Parkland Victims Services has hired Irene McArthur, a member of the White Bear First Nation, as the Indigenous resource officer to work out of the Yorkton and Kamsack RCMP detachments.
Hired effective July 2, McArthur succeeds Leonard Keshane of the Keeseekoose First Nation, who after about five years in that position, has accepted the job as the Victims Services co-ordinator in Yorkton.
McArthur, who was raised on the White Bear First Nation and has had the opportunity to work in various fields in her home First Nation, has worked in the health care and administration fields, and education. She moved to Yorkton in 2018 with her sons and had started out working in the health care industry as a care aide at the Yorkton Crossing Retirement Community. She was a casual job coach with SaskAbilities and recently has been working in the Adolescent Group Home as a youth worker.
Last week, she and Carol Marriott, the Parkland Victims Services assistant co-ordinator at Kamsack, discussed their roles with the organization, which includes helping individuals complete victim impact statements and victims’ compensation application forms.
McArthur said that as the Indigenous resource officer she is directly accountable to the Victims Services co-ordinator in regards to the initiation, assignment and follow-up of Victims Services files and the Yorkton, Wadena or Kamsack RCMP detachments when assisting the police with crime prevention and awareness.
She will be working closely with Cote, The Key, Keeseekoose and Fishing Lake First Nations communities.
McArthur said she is responsible for providing essential services to Indigenous victims of crime and their families, including crisis intervention, information, support and assistance, court orientation and accompaniment and referral. She is responsible for addressing community interests and/or concerns as a focus for advocacy within the justice system on behalf of Indigenous victims of crime.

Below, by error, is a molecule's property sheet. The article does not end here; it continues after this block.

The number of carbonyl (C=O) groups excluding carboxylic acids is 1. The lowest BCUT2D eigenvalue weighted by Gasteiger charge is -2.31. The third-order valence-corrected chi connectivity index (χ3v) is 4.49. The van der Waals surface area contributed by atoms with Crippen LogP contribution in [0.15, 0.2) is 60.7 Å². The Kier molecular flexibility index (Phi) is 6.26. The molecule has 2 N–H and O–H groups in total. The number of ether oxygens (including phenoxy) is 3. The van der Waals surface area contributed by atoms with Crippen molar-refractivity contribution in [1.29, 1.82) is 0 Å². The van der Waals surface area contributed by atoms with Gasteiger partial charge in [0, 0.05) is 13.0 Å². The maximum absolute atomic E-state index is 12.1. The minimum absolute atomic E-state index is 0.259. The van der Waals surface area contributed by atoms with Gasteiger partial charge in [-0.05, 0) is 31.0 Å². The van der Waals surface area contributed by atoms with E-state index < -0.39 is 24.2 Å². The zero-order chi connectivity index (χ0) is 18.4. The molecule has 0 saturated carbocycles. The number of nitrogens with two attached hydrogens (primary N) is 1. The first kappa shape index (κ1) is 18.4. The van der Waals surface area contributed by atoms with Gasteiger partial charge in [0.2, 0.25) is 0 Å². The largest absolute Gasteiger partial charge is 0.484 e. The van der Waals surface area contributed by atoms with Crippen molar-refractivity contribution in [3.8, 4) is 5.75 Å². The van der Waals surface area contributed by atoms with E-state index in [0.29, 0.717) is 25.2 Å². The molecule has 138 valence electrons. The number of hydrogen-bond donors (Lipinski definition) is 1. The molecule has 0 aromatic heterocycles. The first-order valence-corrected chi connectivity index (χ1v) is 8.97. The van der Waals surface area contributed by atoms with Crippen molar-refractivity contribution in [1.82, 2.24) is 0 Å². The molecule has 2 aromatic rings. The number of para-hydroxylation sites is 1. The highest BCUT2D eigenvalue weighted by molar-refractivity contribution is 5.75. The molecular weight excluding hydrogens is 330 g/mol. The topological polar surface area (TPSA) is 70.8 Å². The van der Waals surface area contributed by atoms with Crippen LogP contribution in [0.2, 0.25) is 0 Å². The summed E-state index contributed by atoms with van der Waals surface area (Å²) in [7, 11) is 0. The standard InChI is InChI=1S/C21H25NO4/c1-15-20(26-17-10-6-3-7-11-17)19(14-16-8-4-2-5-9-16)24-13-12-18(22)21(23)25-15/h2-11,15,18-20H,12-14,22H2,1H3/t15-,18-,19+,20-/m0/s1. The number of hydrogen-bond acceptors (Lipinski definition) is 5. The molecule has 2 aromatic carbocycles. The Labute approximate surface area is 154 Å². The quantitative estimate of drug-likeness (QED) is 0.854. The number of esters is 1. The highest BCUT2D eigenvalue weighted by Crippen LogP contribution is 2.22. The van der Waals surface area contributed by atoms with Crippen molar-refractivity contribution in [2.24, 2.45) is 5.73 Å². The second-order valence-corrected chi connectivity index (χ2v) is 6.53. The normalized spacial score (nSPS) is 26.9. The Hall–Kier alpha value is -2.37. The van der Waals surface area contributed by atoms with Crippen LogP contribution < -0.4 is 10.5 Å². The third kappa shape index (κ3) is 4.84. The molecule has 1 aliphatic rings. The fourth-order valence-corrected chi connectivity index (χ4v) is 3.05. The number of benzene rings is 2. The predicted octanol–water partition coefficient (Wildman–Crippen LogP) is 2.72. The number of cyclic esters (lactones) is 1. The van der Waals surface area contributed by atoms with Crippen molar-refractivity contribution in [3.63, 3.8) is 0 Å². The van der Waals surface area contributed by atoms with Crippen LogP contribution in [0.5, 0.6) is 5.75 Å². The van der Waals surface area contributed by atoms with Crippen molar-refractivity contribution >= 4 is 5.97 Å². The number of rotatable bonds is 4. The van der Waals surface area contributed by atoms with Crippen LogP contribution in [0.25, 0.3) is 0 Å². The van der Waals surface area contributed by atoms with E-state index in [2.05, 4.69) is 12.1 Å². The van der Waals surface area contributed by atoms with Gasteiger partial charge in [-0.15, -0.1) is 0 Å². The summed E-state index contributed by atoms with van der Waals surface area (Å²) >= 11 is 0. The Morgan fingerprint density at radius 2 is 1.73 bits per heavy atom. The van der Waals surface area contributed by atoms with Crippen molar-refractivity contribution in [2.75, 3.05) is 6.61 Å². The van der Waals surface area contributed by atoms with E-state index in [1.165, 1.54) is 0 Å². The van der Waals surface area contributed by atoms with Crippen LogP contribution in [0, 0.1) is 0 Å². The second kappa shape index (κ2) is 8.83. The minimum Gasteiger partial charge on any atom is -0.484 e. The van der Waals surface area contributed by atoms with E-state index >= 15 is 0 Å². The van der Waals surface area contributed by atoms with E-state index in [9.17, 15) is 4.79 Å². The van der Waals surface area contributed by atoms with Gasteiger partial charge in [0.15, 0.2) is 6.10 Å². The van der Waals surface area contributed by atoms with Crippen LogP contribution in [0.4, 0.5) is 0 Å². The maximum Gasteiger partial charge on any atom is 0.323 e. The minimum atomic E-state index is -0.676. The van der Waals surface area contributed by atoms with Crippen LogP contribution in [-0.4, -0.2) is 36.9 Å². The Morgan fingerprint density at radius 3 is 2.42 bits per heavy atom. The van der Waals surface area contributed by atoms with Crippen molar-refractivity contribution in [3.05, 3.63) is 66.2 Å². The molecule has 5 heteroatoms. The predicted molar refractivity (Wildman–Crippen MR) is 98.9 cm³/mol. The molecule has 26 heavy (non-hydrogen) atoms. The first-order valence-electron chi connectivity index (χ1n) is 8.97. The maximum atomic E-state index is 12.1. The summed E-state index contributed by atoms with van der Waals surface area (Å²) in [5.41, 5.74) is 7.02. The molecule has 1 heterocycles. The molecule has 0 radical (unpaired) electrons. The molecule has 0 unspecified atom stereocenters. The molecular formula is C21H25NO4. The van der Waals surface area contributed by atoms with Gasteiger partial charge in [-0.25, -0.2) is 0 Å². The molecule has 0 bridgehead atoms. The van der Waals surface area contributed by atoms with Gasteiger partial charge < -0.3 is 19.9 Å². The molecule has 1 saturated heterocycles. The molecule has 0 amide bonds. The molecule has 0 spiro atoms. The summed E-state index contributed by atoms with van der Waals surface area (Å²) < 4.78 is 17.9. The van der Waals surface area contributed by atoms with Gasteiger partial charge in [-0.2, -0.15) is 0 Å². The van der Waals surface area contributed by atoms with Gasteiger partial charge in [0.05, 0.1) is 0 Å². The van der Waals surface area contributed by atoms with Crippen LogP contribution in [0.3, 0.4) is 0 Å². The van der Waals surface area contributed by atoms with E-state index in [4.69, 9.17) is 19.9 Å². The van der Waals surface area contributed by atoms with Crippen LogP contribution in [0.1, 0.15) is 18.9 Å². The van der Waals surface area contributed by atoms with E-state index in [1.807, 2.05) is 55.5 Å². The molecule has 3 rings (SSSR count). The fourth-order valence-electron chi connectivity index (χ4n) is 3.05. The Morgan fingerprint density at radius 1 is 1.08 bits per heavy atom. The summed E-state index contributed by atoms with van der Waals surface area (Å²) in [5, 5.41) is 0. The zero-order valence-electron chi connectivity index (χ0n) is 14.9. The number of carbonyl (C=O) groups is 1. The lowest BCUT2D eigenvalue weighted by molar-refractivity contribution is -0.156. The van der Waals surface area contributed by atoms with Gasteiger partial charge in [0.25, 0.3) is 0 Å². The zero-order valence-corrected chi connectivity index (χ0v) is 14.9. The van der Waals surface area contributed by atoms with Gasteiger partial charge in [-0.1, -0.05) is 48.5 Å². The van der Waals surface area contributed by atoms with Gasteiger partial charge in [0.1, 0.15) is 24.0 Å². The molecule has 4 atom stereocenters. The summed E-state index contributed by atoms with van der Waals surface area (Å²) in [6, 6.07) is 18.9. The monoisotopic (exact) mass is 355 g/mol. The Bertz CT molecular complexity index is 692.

The position involves substantial contact with the public, volunteer victim support workers, community agencies and police employees, she said, adding that she operates with strict confidentiality on all police and Victims Services matters to ensure the credibility of the Victims Services program and victims’ privacy and ensures that services are provided to victims in the following priority: victims of reported crime; victims of unreported crime, and at-risk individuals.
McArthur, who has four sons ranging in age from 13 to 27, and three granddaughters, says she enjoys domestic life being a mother and grandmother. She also attends sundances in different communities, including White Bear and Piapot, and now is preparing for the sundance in Ocean Man First Nation. She says she enjoys travelling to various cultural events such as round dances, powwows or summer celebrations, but due to the pandemic, has not made any plans to travel this summer.
McArthur said she will be coming to Kamsack as needed, probably about once or twice a week.
At Kamsack she is working with Marriott and “a strong team” of five volunteers: Sylvia Boychuk, Anita Klochko, Diane Smutt, Nancy Klempp and newcomer Shannon Broda-Vanin.
Marriott said that although she works 20 hours a week at her job, the volunteers devote from five to 15 hours a week, depending on demand, dealing with the many files that require their attention.
A victim is any person who has suffered harm including physical injury, economic loss or emotional suffering as a result of a crime or traumatic event, says information from the program. “Staff and trained volunteers are available through local police services to provide you with information and support immediately after the crime and throughout the criminal justice process. If there are other agencies in your community that are able to help you, Victims Services will tell you how to contact them.”
“We are not counsellors, but we can make the referrals victims may need,” Marriott said.
“The effects of crime and tragedy are all around us,” said information from Parkland Victims Services. “Many of us have been victims or know of a victim or a family that has suffered the impact of a crime or tragedy.
“Besides experiencing confusion, fear and anger, victims often have to deal with a number of problems involving emotional and physical injuries, issues with finances and employment and conflicts with family,” it said. “There may be confusion with the justice system, questions about the investigation and a need to know exactly what is happening. Parkland Victims Services is dedicated to helping victims.”
The program offers emotional support; information on one’s case; help to understand “the system;” court updates, referral to other appropriate agencies; home and hospital visits; crime prevention information and presentations to community groups. Representatives explain police procedures and the court process and procedures.
“Our goal is to help you make the transition from victim to survivor,” the information said. “As caring, trained victim support workers, we want to help you discover that, even though life may never be the same again, life can still be good again.”